Alongside managing her creative agency and inspirational events business, Creativepreneur, Putri Tanjung is following her multimedia interests at the Academy
By Nina Tabios
Putri Tanjung is a force: she runs her own business and creative agency; is recognized as a “game changer” by Indonesian press; has spoken at universities and led millennial-focused campaigns across her home country. All the while going to school (on-site!) at the Academy of Art University where she graduated from this past May. She also has 314,000 Instagram followers. And she’s only 22 years old.
Tanjung, however, is rather modest: “It’s been a pretty crazy ride” is all she can say, while sitting in the student lounge at 79 New Montgomery.
But what any successful entrepreneur would oblige is that the journey is never easy. Tanjung just started way earlier than most, at the tender age of 17. Her business, Creativepreneur, was founded in 2014 when Tanjung realized she wanted to be a businesswoman but the conferences, seminars and workshops available were too stuffy for her taste. “I wanted to find an event that talks about entrepreneurship but in a fun way,” she said. “I really wanted to learn from real entrepreneurs sharing their struggles but in a very cool and young way.”
Creativepreneur started as a talk show, bringing young entrepreneurs across Indonesia to share their stories, struggles and all, to a millennial audience that craved knowledge in a language that spoke to them—pop culture references, music, comedy, and colorful stage production—delivered in a neat and casual Instagram-able package. The first show brought in 1,500 people. And Tanjung raised all the funding on her own.
“I didn’t want to ask my dad or my mom for money because I wanted to prove myself that I can do this,” she said. Tanjung’s father, Chairul Tanjung, is a highly successful businessman whose net worth was recently listed at $3.9 billion by Forbes’ 50 Wealthiest in Indonesia. She started knocking on company doors and got rejected by at least 30 of them. Fortunately, three companies said yes. “I believed in my concept so much. I believed it could work so I just kept moving and kept on going. Every time I got rejected or people called me crazy, that was just a push to prove them wrong.”
Since then, Creativepreneur has been going for five years strong and inspired more than 60,000 young adults and entrepreneurs. Last year, it expanded from just hosting in the Indonesian capital of Jakarta to touring other cities like Yogyakarta, Surabaya (East Java) and Bandung (West Java). Another result of Creativepreneur’s success is an associated creative agency that companies can hire to strategize marketing campaigns targeting millennials.
Despite her successes as an entrepreneur, Tanjung always wanted to study broadcast. The Academy’s School of Communications & Media Technologies (COM) was perfect as Tanjung also wanted to study in San Francisco where she would also have access to other disciplines and topics. A lot of what she learned from producing the Creativepreneur events was validated within COM, Tanjung revealed, and she’s taken to figuring out what else she can learn from the Academy that she could bring back to Indonesia.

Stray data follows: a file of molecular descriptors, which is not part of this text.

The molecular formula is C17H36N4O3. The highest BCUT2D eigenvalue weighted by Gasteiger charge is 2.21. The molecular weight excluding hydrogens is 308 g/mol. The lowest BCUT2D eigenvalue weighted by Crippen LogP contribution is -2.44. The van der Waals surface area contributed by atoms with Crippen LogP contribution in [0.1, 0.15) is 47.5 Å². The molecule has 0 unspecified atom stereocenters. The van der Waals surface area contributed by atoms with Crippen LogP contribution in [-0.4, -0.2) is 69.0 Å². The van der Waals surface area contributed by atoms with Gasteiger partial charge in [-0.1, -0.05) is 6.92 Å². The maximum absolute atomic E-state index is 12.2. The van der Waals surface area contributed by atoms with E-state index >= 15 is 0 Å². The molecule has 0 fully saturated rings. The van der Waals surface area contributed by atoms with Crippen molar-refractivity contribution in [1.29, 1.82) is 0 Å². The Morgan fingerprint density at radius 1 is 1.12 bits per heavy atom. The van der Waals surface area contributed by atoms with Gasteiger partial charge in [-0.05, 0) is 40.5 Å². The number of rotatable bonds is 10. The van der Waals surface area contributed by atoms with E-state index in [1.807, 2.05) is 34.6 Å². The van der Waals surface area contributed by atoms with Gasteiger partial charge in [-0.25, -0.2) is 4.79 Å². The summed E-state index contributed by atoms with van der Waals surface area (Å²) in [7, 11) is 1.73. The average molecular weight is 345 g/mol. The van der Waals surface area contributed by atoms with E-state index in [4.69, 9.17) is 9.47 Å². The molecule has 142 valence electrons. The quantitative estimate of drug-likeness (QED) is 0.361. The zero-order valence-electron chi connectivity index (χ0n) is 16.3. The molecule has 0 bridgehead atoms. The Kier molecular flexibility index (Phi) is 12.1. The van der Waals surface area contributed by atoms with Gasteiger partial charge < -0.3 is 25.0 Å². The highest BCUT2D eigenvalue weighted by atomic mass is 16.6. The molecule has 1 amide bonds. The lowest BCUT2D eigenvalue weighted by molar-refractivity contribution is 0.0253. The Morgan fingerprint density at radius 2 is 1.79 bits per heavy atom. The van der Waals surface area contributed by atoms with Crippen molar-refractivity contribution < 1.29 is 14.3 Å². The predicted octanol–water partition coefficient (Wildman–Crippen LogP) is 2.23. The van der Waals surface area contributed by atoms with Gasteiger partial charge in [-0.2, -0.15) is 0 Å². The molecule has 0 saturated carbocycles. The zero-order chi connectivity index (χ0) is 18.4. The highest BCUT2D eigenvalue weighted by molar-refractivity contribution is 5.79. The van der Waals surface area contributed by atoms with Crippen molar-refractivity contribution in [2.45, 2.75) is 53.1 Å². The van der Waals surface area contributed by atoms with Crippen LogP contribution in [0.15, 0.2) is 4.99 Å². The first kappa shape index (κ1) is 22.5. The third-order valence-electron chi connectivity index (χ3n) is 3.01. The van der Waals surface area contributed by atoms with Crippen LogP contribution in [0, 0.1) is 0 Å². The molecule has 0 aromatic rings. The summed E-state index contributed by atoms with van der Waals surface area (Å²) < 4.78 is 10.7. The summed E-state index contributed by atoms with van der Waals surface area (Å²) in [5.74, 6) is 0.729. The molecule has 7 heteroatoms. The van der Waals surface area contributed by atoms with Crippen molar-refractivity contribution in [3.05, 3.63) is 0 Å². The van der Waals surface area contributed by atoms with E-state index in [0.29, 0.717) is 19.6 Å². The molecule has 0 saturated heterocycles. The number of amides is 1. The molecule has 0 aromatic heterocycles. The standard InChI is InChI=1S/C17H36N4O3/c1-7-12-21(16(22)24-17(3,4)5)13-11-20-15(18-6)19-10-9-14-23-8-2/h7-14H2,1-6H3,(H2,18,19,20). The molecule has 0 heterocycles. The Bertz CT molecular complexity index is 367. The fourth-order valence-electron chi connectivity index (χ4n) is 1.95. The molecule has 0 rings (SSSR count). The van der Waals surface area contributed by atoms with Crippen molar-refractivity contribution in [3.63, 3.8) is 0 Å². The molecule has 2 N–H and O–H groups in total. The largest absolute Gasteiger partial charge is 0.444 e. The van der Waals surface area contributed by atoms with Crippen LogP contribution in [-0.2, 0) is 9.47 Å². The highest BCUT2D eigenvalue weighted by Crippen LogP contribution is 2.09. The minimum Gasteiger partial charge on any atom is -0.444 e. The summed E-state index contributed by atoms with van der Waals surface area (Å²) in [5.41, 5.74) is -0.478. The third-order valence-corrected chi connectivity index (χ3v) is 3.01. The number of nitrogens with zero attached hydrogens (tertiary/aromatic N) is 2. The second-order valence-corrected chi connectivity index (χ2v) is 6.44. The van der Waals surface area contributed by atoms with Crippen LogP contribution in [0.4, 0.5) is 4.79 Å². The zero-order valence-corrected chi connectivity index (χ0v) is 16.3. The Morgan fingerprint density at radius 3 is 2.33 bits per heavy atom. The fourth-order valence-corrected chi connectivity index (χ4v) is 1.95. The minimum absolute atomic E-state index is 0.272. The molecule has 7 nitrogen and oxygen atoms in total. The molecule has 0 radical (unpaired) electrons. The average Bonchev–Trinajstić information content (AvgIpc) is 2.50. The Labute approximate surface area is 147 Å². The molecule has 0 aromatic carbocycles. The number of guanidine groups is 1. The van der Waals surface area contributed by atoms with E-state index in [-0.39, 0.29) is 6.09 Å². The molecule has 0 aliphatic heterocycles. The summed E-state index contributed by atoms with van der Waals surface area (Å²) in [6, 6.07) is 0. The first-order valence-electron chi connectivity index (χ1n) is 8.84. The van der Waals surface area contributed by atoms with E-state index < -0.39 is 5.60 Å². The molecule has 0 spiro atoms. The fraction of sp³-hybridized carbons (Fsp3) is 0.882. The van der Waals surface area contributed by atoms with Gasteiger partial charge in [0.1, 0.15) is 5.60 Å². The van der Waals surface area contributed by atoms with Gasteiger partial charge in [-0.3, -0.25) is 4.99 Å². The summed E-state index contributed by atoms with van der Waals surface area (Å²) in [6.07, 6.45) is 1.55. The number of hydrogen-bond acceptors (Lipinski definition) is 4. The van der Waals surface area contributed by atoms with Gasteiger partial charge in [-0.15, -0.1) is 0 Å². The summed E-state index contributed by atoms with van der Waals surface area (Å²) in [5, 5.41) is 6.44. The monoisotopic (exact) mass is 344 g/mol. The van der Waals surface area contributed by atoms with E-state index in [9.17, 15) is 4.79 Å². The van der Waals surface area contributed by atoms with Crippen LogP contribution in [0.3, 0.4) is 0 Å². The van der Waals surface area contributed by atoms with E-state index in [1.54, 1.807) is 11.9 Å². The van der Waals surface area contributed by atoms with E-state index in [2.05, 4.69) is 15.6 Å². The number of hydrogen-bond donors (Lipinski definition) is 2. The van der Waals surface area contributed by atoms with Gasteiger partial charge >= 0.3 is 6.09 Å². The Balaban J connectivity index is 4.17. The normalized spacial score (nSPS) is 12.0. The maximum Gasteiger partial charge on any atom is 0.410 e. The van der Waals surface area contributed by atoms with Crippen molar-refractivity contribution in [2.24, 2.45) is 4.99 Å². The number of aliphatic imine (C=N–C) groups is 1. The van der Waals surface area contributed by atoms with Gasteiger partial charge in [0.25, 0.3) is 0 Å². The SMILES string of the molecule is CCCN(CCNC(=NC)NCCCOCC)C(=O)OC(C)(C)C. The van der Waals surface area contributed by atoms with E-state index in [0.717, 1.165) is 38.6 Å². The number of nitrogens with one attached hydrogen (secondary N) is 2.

“I discovered that I have different passions, like radio,” Tanjung explained. “It’s so new to me. Since I’m learning podcasts here, I can then produce podcasts or audio shows for the event or clients we have with the creative agency. There’s a lot of new things that I can apply to both aspects of my business.”
“Putri was very smart and very fun. She really worked well with others and was someone in the class that everyone trusted to have good ideas,” said COM instructor Matty Staudt, who taught Tanjung in a few of his podcasting and branded content classes. He also brought Tanjung on at UrbanKnightsRadio.com as its first social media director in 2015. “She never looked at an assignment as just as assignment. She’d always understood why we were doing it and the importance of what we were doing.”
When she’s in school, planning Creativepreneur events and manning clients with a 14-hour difference can be tough (“Sometimes I have clients that want to have a meeting at 4 p.m., Jakarta time, which is 2 a.m. here,” Tanjung said. “So I have to dress up for that.”). But as she preaches in her events, “Being an entrepreneur isn’t a sprint, it’s a marathon.”
“You have to keep going, you have to keep running,” Tanjung said. “It’s really hard, it takes dedication, you have to work 18 hours a day and then you have to support yourself and your team … But there’s no harm in dreaming big. You just have to start, you can’t wait. Any millennials that want to start a business, there’s power in our age. I’m still so young so it gives me a lot of room to grow and make mistakes. I think it’s an advantage.”